See the table below for extra recycling options for specific materials and products. Always call before you drive because these options are subject to change without notice, and additional rules or restrictions may apply. Fees apply unless otherwise stated.

Dangerous Waste Recycling Options for Businesses in Clark County


Mail-in recycling options through:  Waste Management


Batteries Plus Bulbs,
1218 NE 88th St, Suite #120
Vancouver, WA 98665
(360) 213-0926
Batteries Plus Bulbs,
2100A SE 164th Ave.
Vancouver, WA 98683
(360) 448-6003
Mail-in recycling options for small batteries (less than 5lbs per battery) through: Big Green BoxCall2Recycle, Cirba SolutionsClean EarthTerraCycle, and Waste Management.


Free drop-off of 10 mercury-containing lights per day at LightRecycle Washington locations.
Mail-in recycling options through:  Waste Management.


Mail-in recycling options through:  Waste Management.


Small businesses (fewer than 50 employees) can participate in free electronics recycling through E-Cycle Washington.
Earth Friendly Recycling,
11825 NE 113th St, Suite 100
Vancouver, WA 98662
(360) 433-8575
EH Metal Recycling,
8801 NE 117th Ave.
Vancouver, WA 98662
(360) 334-6005
Office Depot Tech Recycling Boxes,
8812 NE 5th Ave.
Vancouver, WA 98665
(360) 573-9275
Office Depot Tech Recycling Boxes,
11505 NE Fourth Plain Blvd.
Vancouver, WA 98662
(360) 253-2048
Mail-in recycling options through:  Waste Management.

Smoke and Carbon Monoxide Detectors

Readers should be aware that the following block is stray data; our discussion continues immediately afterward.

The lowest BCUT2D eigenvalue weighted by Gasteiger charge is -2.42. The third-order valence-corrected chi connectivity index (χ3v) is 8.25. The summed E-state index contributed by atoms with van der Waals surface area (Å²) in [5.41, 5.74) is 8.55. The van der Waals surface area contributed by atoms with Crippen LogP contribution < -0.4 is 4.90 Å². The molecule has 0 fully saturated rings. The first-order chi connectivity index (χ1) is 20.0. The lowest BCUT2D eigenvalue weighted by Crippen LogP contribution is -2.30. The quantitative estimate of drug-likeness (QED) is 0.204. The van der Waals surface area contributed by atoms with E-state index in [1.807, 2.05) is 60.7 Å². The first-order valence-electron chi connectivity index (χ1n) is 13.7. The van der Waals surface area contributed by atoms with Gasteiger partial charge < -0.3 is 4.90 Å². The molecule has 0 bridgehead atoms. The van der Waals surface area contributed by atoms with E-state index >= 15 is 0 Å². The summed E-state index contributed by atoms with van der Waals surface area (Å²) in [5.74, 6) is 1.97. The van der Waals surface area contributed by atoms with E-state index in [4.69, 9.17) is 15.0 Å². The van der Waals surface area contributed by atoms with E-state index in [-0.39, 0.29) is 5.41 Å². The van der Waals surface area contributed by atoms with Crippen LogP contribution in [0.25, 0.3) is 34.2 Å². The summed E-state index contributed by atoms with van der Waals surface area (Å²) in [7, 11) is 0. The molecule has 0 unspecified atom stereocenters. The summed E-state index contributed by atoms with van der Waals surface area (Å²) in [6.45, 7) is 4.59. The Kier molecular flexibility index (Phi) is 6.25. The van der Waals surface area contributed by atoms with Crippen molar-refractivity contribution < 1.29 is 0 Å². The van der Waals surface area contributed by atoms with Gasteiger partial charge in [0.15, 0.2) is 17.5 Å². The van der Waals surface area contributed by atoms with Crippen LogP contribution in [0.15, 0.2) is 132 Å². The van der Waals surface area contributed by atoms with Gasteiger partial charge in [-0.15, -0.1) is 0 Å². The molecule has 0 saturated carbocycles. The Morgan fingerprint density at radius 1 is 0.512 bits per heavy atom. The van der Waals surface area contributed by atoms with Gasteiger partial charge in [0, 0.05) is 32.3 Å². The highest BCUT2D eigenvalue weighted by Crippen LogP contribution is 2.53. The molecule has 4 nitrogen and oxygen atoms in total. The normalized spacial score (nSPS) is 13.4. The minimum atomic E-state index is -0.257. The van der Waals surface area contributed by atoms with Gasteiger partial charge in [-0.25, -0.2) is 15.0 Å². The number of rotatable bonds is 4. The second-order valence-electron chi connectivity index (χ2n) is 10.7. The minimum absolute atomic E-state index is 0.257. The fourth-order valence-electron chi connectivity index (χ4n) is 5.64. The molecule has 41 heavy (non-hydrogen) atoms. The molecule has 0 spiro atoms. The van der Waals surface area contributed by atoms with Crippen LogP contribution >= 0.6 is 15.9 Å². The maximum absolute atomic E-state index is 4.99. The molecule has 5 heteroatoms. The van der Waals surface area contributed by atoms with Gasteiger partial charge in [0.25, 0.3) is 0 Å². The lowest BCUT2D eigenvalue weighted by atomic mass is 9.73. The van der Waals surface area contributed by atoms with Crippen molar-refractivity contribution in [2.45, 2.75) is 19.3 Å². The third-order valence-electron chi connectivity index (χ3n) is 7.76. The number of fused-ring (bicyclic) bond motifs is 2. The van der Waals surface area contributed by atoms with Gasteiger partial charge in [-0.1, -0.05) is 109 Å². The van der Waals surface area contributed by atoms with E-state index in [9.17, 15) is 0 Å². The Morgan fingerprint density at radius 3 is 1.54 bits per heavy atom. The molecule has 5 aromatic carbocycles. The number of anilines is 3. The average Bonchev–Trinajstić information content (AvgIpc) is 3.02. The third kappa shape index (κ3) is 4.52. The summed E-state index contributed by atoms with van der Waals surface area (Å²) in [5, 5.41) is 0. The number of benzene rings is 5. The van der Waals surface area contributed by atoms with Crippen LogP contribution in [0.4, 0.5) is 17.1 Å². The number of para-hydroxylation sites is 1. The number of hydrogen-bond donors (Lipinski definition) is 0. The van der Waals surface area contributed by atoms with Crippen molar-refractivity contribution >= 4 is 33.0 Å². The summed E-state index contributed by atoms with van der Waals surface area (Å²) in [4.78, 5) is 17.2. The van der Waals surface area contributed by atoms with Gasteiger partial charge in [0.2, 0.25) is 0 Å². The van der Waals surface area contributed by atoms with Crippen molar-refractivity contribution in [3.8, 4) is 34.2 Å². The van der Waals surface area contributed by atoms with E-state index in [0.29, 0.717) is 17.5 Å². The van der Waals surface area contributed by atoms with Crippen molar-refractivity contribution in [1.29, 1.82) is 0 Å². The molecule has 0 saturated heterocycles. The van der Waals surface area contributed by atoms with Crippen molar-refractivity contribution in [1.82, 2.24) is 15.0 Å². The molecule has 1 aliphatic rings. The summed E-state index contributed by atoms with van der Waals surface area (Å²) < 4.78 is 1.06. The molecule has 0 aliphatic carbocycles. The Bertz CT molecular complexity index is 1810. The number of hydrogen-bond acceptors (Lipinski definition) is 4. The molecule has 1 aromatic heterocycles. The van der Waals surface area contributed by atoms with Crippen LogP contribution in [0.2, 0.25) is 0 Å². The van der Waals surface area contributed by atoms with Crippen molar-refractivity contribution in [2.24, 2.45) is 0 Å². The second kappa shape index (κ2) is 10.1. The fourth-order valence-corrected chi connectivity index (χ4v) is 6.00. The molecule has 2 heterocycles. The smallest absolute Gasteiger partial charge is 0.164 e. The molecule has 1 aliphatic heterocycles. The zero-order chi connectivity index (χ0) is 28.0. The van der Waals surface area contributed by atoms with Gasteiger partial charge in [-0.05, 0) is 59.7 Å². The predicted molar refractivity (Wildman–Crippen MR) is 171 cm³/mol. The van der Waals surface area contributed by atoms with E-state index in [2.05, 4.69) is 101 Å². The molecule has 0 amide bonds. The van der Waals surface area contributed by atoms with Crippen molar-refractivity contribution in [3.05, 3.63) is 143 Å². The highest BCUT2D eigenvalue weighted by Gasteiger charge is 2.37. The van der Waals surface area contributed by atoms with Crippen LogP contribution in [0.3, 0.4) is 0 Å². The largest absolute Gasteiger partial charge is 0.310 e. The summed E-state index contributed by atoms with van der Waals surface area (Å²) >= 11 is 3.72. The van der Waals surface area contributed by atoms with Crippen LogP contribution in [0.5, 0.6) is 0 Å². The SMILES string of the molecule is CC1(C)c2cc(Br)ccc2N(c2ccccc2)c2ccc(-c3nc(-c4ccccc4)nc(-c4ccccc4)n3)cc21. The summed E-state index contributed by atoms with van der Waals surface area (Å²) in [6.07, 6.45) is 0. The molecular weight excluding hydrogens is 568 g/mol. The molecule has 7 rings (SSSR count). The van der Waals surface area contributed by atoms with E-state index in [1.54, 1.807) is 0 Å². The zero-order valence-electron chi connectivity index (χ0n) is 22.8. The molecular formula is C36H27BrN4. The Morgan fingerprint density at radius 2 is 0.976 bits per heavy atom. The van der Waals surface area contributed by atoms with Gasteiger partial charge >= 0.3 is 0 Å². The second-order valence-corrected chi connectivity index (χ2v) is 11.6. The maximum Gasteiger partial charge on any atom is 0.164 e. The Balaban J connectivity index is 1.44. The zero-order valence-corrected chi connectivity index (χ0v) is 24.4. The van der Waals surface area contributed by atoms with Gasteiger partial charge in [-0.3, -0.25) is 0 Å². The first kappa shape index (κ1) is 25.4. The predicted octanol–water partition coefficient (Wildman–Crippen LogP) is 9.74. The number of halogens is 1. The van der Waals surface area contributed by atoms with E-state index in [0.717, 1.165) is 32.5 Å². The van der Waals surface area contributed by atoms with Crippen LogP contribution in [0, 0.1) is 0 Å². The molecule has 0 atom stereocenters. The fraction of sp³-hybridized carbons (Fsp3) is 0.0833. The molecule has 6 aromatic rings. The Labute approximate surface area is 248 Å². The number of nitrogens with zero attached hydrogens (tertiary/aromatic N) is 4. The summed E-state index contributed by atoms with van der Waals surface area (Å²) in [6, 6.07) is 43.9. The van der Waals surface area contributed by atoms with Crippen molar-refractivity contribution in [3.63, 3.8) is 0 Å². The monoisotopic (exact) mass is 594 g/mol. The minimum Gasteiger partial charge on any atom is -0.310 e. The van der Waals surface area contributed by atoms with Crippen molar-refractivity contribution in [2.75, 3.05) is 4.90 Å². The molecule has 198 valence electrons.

Mail-in recycling options through:  Clean Earth

Motor Oil

Free drop-off of used motor oil at participating automotive shops including AutoZone and O’Reilly Auto Parts. Visit their websites to find a location near you. Quantity limits apply, call before you drive.


Free drop-off of unused paint at PaintCare Washington locations.  Review PaintCare’s list of accepted and not accepted products before visiting drop-off sites. Locations vary in quantity of paint they will accept each day (5 gallons, 10-20 gallons, or 100 gallons).

Printer Cartridges

Check with your product’s manufacturer or retailer for recycling options.

Mail-in recycling options through:  Waste Management.

Pharmaceutical Waste:

Mail-in disposal options through:  Waste Management


Mail-in options through:  BD Sharps DisposalMedasendSharps Assure, Waste Management, and more.

Note: Clark County does not endorse any service providers listed. You are responsible for making sure your waste is handled and disposed of properly.

Don’t stockpile dangerous waste
Stockpiling dangerous waste can have serious consequences. Natural disasters can be devastating and cause spills at your facility. Furthermore, accumulating over 2,200 pounds of dangerous waste at any time will turn your business into a medium or large quantity generator, and you will no longer be exempt from state regulations. 2,200 pounds is about five 55-gallon drums filled with water. Don’t wait until it is too late; prevent spills and maintain your regulatory exemption status by disposing your SQG dangerous waste often and responsibly.

Are empty containers dangerous waste?
Containers that once held a hazardous substance may need disposal as a dangerous waste. Learn more on the Ecology website.

Free, non-regulatory assistance
Need more assistance managing your dangerous waste? Clark County and the City of Vancouver offer free, on-site technical assistance to local businesses. 

County Health Pollution Assistance: email or online contact form
Bob Patterson (Clark County): 564.397.4493 or email
Brett Raunig (City of Vancouver): 360.487.7195 or email